A man who was jailed for nine years for a "brutal and savage" assault with a baseball bat has appealed against his conviction for the attack, which left his victim with life-changing injuries.
The victim of the attack, Eamon Sheehy, was beaten so badly that his own mother could not recognise him except for his tattoo, the sentencing court heard.
In July 2018, Sean Lane (28) of An Caislean Mor, Castleisland, Co Kerry, was jailed for nine years for assault causing serious harm to Mr Sheehy at St Stephen's Park, Castleisland on January 14, 2018. Lane had denied that charge and a further charge of producing the bat during a dispute, for which he received a concurrent three-year sentence.
Lane claimed that Mr Sheehy had come after him with a golf club and that he used the baseball bat in self-defence but the court ruled that the attack went "way beyond" self-defence.
The trial heard that paramedics who attended the scene had been unable to tell whether the injured person lying on the road was male or female, such was the extent of injuries to Mr Sheehy’s face and head.
A second male, Jason Broderick, then 21, of St John's Park, Castleisland, was sentenced to three years with one suspended for possessing the bat involved in the attack.
After hearing evidence from 40 witnesses in the trial, the jury returned unanimous guilty verdicts for both males on the three charges.
In February 2019, trial Judge Thomas O'Donnell, sitting at Kerry Circuit Criminal Court, said there had been a "brutal, savage and sustained attack" on Mr Sheehy, who the trial heard would need life-long care.
In a victim impact statement at sentencing, Mr Sheehy's mother told the court she only recognised her son from a tattoo and that his whole body had turned "purple".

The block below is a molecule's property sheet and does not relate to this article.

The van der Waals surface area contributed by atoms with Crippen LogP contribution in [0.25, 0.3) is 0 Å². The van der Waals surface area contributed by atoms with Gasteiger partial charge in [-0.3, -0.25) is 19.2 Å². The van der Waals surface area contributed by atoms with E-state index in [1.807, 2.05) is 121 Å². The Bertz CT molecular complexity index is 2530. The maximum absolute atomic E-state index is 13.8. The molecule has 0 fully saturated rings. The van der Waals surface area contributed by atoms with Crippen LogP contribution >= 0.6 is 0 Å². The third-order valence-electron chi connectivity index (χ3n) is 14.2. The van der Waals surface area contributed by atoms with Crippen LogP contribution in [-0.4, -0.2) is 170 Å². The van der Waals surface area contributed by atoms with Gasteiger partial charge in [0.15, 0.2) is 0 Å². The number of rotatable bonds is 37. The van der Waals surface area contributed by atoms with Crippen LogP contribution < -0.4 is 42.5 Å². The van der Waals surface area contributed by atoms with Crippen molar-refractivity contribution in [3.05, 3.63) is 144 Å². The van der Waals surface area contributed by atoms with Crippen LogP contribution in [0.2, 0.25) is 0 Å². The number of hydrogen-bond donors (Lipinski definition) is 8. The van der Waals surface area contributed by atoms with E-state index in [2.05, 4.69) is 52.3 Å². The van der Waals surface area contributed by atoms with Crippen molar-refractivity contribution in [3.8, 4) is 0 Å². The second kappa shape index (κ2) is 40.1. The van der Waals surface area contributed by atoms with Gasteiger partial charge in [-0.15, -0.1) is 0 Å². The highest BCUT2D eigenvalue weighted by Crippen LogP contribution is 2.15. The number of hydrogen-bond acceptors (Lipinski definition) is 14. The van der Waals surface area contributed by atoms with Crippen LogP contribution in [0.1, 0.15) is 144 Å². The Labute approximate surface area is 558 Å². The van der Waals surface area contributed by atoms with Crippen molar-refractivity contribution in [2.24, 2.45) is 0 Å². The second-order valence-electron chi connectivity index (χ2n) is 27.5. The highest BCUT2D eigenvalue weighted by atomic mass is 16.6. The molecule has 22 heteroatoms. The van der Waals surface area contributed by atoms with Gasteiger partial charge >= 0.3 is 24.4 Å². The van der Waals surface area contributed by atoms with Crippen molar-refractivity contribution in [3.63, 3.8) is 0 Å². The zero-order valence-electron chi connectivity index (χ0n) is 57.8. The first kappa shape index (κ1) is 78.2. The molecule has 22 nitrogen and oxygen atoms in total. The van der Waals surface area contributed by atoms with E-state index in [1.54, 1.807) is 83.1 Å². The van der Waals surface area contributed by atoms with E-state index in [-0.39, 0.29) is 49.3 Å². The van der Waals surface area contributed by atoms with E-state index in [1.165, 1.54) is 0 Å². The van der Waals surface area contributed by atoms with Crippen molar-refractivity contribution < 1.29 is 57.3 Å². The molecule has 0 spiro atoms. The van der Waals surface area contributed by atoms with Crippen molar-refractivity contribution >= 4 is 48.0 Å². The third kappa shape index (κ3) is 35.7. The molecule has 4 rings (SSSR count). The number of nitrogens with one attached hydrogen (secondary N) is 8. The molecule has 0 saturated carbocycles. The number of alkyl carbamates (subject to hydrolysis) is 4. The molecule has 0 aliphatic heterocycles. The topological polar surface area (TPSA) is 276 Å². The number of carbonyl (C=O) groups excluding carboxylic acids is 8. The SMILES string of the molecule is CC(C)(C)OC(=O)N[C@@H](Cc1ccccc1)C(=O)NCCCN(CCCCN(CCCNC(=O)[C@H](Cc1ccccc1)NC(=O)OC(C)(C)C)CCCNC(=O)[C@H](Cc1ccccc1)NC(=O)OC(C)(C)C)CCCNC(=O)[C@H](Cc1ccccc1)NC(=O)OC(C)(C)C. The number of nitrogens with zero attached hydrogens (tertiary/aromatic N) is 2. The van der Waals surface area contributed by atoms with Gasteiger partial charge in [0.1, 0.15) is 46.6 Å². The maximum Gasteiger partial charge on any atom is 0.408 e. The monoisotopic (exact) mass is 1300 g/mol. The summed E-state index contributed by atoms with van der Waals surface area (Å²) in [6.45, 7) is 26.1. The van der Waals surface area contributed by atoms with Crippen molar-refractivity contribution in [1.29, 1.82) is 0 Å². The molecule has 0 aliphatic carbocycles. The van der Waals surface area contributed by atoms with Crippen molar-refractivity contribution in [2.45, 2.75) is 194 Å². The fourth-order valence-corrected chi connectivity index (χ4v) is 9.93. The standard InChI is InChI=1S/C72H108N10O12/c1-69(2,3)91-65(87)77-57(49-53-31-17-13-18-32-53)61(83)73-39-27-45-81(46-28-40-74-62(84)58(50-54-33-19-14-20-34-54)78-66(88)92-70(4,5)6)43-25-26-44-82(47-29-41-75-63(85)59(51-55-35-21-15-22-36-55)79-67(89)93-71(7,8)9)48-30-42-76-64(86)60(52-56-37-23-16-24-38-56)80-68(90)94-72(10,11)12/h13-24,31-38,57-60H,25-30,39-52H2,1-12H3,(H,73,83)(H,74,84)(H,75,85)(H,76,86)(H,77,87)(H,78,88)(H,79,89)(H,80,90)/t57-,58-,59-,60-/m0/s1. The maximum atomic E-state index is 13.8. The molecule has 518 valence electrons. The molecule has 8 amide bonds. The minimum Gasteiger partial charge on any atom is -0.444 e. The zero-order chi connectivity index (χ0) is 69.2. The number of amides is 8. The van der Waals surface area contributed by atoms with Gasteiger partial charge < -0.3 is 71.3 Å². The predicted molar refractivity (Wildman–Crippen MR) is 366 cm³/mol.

On Thursday at the Court of Appeal, Séamus Clarke SC, for the appellant, told the court that Lane was appealing his conviction on the grounds that he should have had a separate trial from that of his co-accused in the case, Broderick.
Mr Clarke said there had been prejudicial material introduced into the case at trial from interviews carried out with Broderick.
Counsel said that Broderick had been quoted at the trial as having told gardaí that Lane "was in a temper" on the night and that Lane was before the courts for "breaking windows".
Mr Clarke said the defence had unsuccessfully applied for a severance on the fourth day of the trial but that a previous legal team for Lane had not done so at the outset.
Ms Justice Isobel Kennedy said the transcript of the trial referenced Broderick telling gardaí "Sean is up in court over breaking his windows, Eamon Sheehy".
Mr Clarke said these remarks would put Lane's character in a bad light in the minds of the jury.
Roisin Lacey SC, for the State, said that no application had been made to discharge the jury in the trial when Broderick's statements appeared. She said that she did not believe the reading of Broderick's comments to be "so egregious" as to make the trial unfair.
Ms Lacey said "nothing gives rise to an unfair trial, it cannot be pointed to". She said Mr Sheehy had suffered "extremely serious and extensive injuries" and that there was uncontradicted evidence presented at trial.
Counsel also said she found it "curious" that no application to sever the two cases had been made at the outset of the trial.
Mr Justice George Birmingham, presiding, said the court would reserve judgement in the matter but would deliver it "as soon as we can".
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